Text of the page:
There are a couple of teaching points that are really good to draw out to your kids as you go through this lesson.  First of all, talk with them about how Joseph is in the Lord's hand.  Although these bad things keep happening to him, God keeps showing up, blessing Joseph and directing his steps.  First, he is sold as a slave to Egypt (bad), but God wanted him in Egypt, and God blesses Joseph by allowing him to rise to a position of power in Potiphar's house (good).  Then Joseph is falsely accused and thrown into prison (bad), but God wanted Joseph in prison, so that he would be able to interpret the cupbearer's and the baker's dreams, and God blesses Joseph by allowing him to rise to a position of power in the prison (good).  Joseph is forgotten by the cupbearer and stays in prison 2 more long years (bad), but God blesses Joseph by allowing the cupbearer to remember him and know where to find him when Pharaoh's dream happens, so that Joseph can interpret the dream and Pharaoh can place Joseph in a position of power and authority over all Egypt (good).  God is clearly working and moving, to get Joseph where he needs to be to help people.  Another good point to draw out is that God is the interpreter of dreams.  Joseph says it in Genesis 40:8, and again in Genesis 41:16, that God is the one who gives interpretations to the dreams He sends.  We can guess at what a dream means, but since God is the one who gives us our dreams, only He can tell us what our dreams really mean.  In these stories, He tells Joseph, so that others can see that God is with Joseph.


Since this is the last week of June, it is also our last week to work on our current Sword Bible Memory Verse, which comes from Proverbs 3.  For preschoolers, they are learning Proverbs 3:5.  For K-2nd, they are learning Proverbs 3:5-7.  And in 3rd grade, they are working on learning Proverbs 3:1-8.  To see the verses printed out, you can click here and go to Sword Verse #6.


The New City Catechism question for this week is question #48 - “What is the church?”  Answer - “A community elected for eternal life and untied by faith, who love, follow, learn from, and worship God together.”  The biblical passage for this lesson comes from 2 Thessalonians 2:13-17.  The weekly memory verse for this age group is 2 Thessalonians 2:13.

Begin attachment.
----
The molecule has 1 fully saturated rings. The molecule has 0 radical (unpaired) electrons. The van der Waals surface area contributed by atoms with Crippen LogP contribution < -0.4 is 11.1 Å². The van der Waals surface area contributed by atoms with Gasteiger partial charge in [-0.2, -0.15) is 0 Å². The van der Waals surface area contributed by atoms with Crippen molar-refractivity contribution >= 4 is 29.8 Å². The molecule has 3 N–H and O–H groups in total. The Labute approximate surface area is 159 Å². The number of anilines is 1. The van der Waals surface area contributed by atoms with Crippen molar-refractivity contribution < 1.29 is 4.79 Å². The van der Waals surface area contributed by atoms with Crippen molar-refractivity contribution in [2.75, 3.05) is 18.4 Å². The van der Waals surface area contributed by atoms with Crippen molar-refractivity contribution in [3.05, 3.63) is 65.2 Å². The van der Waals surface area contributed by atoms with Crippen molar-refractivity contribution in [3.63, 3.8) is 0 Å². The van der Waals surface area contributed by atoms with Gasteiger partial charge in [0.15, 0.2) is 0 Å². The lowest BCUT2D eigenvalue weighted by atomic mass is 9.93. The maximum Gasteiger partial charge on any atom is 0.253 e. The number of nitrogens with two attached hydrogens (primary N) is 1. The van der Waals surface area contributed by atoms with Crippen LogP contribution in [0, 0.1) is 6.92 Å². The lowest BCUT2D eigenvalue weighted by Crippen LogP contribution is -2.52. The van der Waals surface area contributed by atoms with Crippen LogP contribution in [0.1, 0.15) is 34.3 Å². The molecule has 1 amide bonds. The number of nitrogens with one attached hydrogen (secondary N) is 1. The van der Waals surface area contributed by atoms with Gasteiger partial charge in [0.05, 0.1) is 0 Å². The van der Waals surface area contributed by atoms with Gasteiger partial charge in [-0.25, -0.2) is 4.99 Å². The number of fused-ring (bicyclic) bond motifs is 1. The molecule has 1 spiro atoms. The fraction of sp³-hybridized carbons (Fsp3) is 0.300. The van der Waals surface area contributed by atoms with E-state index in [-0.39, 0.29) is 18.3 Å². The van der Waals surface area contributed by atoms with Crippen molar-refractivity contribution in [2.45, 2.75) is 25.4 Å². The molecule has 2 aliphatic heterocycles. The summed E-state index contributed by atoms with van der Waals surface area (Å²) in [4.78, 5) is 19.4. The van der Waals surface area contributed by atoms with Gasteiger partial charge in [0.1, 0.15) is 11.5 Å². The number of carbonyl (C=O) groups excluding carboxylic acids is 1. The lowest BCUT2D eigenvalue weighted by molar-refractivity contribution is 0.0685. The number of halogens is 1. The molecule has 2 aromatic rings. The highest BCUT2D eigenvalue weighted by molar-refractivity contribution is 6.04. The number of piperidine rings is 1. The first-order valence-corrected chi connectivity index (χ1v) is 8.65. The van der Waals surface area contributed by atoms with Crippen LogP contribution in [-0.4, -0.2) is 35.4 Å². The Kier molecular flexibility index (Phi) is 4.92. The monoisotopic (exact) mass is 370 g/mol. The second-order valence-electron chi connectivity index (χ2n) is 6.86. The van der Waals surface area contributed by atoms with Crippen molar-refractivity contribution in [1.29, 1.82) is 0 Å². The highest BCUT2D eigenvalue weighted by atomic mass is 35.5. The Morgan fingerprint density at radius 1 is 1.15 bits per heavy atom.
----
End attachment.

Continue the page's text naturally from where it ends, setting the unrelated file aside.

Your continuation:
There are some really great resources for this lesson, that you can find by clicking here.  The first is a set of pictures.  Cut out these pictures and pass them around to your children to look at (hold back the building one for now).  Ask them if they can see any similarities between the 4 pictures of a body, a bride, a group of people, and a flock of sheep.  These are all pictures of the church, as the Bible describes it.  The Bible refers to the church as one body with many members, as the bride of Christ, as a chosen people, and as sheep who follow our Shepherd, Jesus.  Now show them the picture of the building.  We are often tempted to think of church as the place where we meet to worship, but the Bible never calls the building “church”.  That name is always used for the collected people of God.


The other attached resource is a paper chain of people.  Have your child fold it and cut it out to make a chain of people holding hands, then decorate them to be the church.  Have them be sure to decorate them so that some members are older, some are younger, some in-between, and many different ethnicities.  The church is made up of God’s people, young and old, from every nation, tribe, and tongue, who are united in their love for the Lord and their joy in His salvation!


If you’re looking for other resources for ideas and activities you can do with your children to help them use their time to invest in God’s kingdom, here are some we recommend: (A coloring picture of a cow, for you to use in the above illustration with your kids) (Some water games to play outside with your kids, helping them direct their attention to God while having fun in the sun.  Especially recommend Game #2 “Ice Cold Toes” and Game #5 “Seed, Seed, Grow”. (Some fun worship songs from this year’s VBS for kids to sing and praise the Lord with)